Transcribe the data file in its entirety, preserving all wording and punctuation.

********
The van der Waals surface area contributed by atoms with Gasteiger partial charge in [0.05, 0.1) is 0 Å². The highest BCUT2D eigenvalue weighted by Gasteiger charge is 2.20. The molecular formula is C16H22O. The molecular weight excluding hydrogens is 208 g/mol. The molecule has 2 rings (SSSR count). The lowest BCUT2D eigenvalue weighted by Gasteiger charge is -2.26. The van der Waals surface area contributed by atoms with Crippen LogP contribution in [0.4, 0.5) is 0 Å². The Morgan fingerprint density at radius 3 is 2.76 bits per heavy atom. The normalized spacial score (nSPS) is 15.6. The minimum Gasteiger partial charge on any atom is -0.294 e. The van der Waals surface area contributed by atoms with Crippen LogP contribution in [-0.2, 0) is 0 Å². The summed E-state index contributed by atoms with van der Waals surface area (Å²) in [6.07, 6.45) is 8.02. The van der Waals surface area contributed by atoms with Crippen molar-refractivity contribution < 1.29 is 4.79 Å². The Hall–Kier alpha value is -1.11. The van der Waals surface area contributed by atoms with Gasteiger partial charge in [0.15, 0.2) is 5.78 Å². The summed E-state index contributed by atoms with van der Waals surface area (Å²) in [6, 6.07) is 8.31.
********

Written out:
The van der Waals surface area contributed by atoms with Gasteiger partial charge in [0.05, 0.1) is 0 Å². The highest BCUT2D eigenvalue weighted by Gasteiger charge is 2.20. The molecular formula is C16H22O. The molecular weight excluding hydrogens is 208 g/mol. The molecule has 2 rings (SSSR count). The lowest BCUT2D eigenvalue weighted by Gasteiger charge is -2.26. The van der Waals surface area contributed by atoms with Crippen LogP contribution in [0.4, 0.5) is 0 Å². The Morgan fingerprint density at radius 3 is 2.76 bits per heavy atom. The normalized spacial score (nSPS) is 15.6. The minimum Gasteiger partial charge on any atom is -0.294 e. The van der Waals surface area contributed by atoms with Crippen LogP contribution in [-0.2, 0) is 0 Å². The summed E-state index contributed by atoms with van der Waals surface area (Å²) in [6.07, 6.45) is 8.02. The van der Waals surface area contributed by atoms with Crippen molar-refractivity contribution < 1.29 is 4.79 Å². The Hall–Kier alpha value is -1.11. The van der Waals surface area contributed by atoms with Gasteiger partial charge in [0.15, 0.2) is 5.78 Å². The summed E-state index contributed by atoms with van der Waals surface area (Å²) in [6, 6.07) is 8.31.